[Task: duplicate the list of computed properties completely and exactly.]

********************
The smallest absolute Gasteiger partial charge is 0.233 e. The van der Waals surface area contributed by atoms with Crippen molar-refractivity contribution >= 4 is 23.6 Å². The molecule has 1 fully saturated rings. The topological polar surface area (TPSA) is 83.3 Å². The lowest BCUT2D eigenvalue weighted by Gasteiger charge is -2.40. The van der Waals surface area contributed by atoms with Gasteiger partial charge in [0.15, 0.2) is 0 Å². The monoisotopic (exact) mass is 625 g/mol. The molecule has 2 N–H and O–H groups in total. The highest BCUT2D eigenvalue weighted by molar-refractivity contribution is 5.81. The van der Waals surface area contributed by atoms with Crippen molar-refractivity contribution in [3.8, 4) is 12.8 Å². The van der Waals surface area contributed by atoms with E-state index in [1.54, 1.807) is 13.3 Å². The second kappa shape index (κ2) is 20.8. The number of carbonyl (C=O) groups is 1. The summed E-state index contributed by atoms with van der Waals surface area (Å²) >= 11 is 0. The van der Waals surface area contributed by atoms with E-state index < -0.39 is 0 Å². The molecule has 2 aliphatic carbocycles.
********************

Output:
The smallest absolute Gasteiger partial charge is 0.233 e. The van der Waals surface area contributed by atoms with Crippen molar-refractivity contribution >= 4 is 23.6 Å². The molecule has 1 fully saturated rings. The topological polar surface area (TPSA) is 83.3 Å². The lowest BCUT2D eigenvalue weighted by Gasteiger charge is -2.40. The van der Waals surface area contributed by atoms with Gasteiger partial charge in [0.15, 0.2) is 0 Å². The monoisotopic (exact) mass is 625 g/mol. The molecule has 2 N–H and O–H groups in total. The highest BCUT2D eigenvalue weighted by molar-refractivity contribution is 5.81. The van der Waals surface area contributed by atoms with Crippen molar-refractivity contribution in [3.8, 4) is 12.8 Å². The van der Waals surface area contributed by atoms with E-state index in [1.54, 1.807) is 13.3 Å². The second kappa shape index (κ2) is 20.8. The number of carbonyl (C=O) groups is 1. The summed E-state index contributed by atoms with van der Waals surface area (Å²) >= 11 is 0. The van der Waals surface area contributed by atoms with E-state index < -0.39 is 0 Å². The molecule has 2 aliphatic carbocycles.